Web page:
Canada Education Savings Grant – an incentive program run by the Canadian government designed to encourage people to save for a child's post-secondary education by offering grants to ease the financial burden. See also Registered Education Savings Plan (RESP).
Canada Savings Bond – a bond issued by the Canadian federal government. Canada savings bonds offer secure investment with competitive interest rates. See also bonds.
Compound interest – interest earned on the principal amount plus the interest that has already accumulated. In other words, interest earned on top of interest.
Emergency fund – money set aside for unexpected expenses.
Interest – the cost of borrowed money. The price that lenders charge borrowers for the use of the lender's money. For example, you pay interest when you borrow money and you earn interest when you save money in a savings account. There is simple interest and compound interest.
Interest rate – the interest payable on a debt expressed as a percentage of the debt over a period of time (usually a year). (E.g. the amount a financial institution charges for the money it lends or pays for the money on deposit.)
Investment – the use of capital to create more money, either by producing income (interest, dividends, rent) or by increasing in value (capital gain).
Pension – income an employee receives after they have retired or become disabled.
Portfolio – all the investments an investor owns.
Principal – the amount of money or capital you begin with – for example, the face amount of a bond.
Registered Education Savings Plan (RESP) – a savings plan sponsored by the Canadian government that encourages investing in a child's post-secondary education. Subscribers to an RESP make contributions that build up tax-free earnings. Under the Canada Education Savings Grant, the government contributes up to 20 per cent to a maximum of $500 a year to plans for children younger than 18; depending on income, families may qualify for an additional top up to a maximum of $100 a year.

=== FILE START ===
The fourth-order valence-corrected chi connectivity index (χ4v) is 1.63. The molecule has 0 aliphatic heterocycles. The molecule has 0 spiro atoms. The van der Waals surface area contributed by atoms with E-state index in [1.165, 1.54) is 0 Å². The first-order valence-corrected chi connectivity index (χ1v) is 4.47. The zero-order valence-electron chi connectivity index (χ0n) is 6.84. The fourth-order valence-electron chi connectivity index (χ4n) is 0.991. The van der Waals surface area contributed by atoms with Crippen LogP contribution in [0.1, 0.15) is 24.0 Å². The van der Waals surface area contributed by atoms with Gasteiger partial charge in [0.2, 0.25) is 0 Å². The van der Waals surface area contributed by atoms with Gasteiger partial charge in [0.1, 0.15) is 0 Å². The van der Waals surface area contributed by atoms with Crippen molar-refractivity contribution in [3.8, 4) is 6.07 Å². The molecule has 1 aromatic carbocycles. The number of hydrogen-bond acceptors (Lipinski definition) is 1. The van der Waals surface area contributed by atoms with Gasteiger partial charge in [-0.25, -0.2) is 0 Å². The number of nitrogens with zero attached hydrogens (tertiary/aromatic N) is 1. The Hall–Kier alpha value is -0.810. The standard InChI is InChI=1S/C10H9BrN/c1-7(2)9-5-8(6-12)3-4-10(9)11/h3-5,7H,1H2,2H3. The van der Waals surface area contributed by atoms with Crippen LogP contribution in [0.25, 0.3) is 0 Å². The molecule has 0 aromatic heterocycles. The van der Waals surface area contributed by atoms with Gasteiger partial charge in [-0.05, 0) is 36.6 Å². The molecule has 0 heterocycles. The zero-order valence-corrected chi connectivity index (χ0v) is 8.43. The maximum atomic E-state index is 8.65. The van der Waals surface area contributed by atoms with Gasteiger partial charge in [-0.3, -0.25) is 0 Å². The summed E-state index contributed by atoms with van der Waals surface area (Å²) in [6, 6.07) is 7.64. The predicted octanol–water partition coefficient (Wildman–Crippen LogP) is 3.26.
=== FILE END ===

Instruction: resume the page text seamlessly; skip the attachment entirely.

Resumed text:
Registered Retirement Savings Plan (RRSP) – a legal trust registered with the Canada Revenue Agency and used to save for retirement. RRSP contributions are tax deductible and taxes on earnings are deferred until the money is withdrawn. An RRSP can hold stocks, bonds, mutual funds and more.
Retirement savings – money that is put aside and invested to be used specifically to live on in retirement.
Savings – money put aside to be used at a future time. Also a form of deferred spending.
Simple interest – interest calculated on principal alone.
Stocks – an investment representing partial ownership (a "share") in a company.
Tax-Free Savings Account (TFSA) – a savings account where amounts earned are not taxed and withdrawals can be made tax-free. Tax-free savings accounts were introduced in Canada in 2009 with a limit of $5,000 a year (now $5,500 a year). You can carry forward the unused amounts. This savings account is available to individuals ages 18 and older and can be used for any purpose.
Giving charitable donations – a gift or contribution to a non-profit organization, charity or private foundation. Donations are tax deductible if the charitable organization is registered with the Canada Revenue Agency.
Corporate social responsibility – business and corporations that use their resources, including people, products and money, to give back to and better their community locally and globally.
Fund drainer–fundraisers that end up costing more than they raise. The risk of a fund drainer may be reduced by careful planning and budgeting.
Definitions were composed using the following resources: Barber, Katherine, ed. Canadian Oxford Dictionary. 2nd ed. Oxford: Oxford UP, 2004, investopedia.com, Soanes, Catherine, and Sara Hawker, ed. Compact Oxford English Dictionary. 3rd ed, revised. Oxford: Oxford UP, 2008.